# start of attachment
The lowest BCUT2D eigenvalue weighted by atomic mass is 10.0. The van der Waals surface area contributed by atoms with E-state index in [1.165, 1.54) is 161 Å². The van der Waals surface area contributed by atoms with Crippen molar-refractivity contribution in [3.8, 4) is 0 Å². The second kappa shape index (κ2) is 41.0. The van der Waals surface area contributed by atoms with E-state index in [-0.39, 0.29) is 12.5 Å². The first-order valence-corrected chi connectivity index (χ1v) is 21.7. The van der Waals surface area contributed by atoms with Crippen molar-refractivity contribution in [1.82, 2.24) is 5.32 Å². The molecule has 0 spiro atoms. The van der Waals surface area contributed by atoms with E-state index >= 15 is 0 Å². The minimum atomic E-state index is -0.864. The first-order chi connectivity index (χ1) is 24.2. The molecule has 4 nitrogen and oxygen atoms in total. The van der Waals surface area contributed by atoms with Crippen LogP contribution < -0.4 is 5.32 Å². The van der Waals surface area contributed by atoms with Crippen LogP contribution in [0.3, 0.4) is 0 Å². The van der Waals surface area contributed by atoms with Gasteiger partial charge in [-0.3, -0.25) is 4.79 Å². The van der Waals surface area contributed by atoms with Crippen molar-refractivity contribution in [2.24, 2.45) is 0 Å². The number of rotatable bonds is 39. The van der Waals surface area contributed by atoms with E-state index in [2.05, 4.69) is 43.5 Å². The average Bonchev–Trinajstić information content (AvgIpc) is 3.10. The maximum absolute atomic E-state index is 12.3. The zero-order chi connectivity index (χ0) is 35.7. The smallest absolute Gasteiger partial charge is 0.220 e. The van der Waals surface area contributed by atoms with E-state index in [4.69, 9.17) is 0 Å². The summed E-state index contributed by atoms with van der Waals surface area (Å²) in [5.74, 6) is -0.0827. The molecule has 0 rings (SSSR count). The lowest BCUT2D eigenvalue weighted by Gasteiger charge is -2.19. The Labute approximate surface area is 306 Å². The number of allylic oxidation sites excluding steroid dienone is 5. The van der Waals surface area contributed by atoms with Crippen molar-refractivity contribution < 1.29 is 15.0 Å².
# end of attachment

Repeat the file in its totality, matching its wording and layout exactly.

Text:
The lowest BCUT2D eigenvalue weighted by atomic mass is 10.0. The van der Waals surface area contributed by atoms with E-state index in [1.165, 1.54) is 161 Å². The van der Waals surface area contributed by atoms with Crippen molar-refractivity contribution in [3.8, 4) is 0 Å². The second kappa shape index (κ2) is 41.0. The van der Waals surface area contributed by atoms with E-state index in [-0.39, 0.29) is 12.5 Å². The first-order valence-corrected chi connectivity index (χ1v) is 21.7. The van der Waals surface area contributed by atoms with Crippen molar-refractivity contribution in [1.82, 2.24) is 5.32 Å². The molecule has 0 spiro atoms. The van der Waals surface area contributed by atoms with E-state index >= 15 is 0 Å². The minimum atomic E-state index is -0.864. The first-order chi connectivity index (χ1) is 24.2. The molecule has 4 nitrogen and oxygen atoms in total. The van der Waals surface area contributed by atoms with Crippen LogP contribution < -0.4 is 5.32 Å². The van der Waals surface area contributed by atoms with Crippen LogP contribution in [0.3, 0.4) is 0 Å². The van der Waals surface area contributed by atoms with Gasteiger partial charge in [-0.3, -0.25) is 4.79 Å². The van der Waals surface area contributed by atoms with Crippen molar-refractivity contribution in [2.24, 2.45) is 0 Å². The number of rotatable bonds is 39. The van der Waals surface area contributed by atoms with E-state index in [2.05, 4.69) is 43.5 Å². The average Bonchev–Trinajstić information content (AvgIpc) is 3.10. The maximum absolute atomic E-state index is 12.3. The zero-order chi connectivity index (χ0) is 35.7. The smallest absolute Gasteiger partial charge is 0.220 e. The van der Waals surface area contributed by atoms with E-state index in [4.69, 9.17) is 0 Å². The summed E-state index contributed by atoms with van der Waals surface area (Å²) in [5.74, 6) is -0.0827. The molecule has 0 rings (SSSR count). The lowest BCUT2D eigenvalue weighted by Gasteiger charge is -2.19. The Labute approximate surface area is 306 Å². The number of allylic oxidation sites excluding steroid dienone is 5. The van der Waals surface area contributed by atoms with Crippen molar-refractivity contribution < 1.29 is 15.0 Å².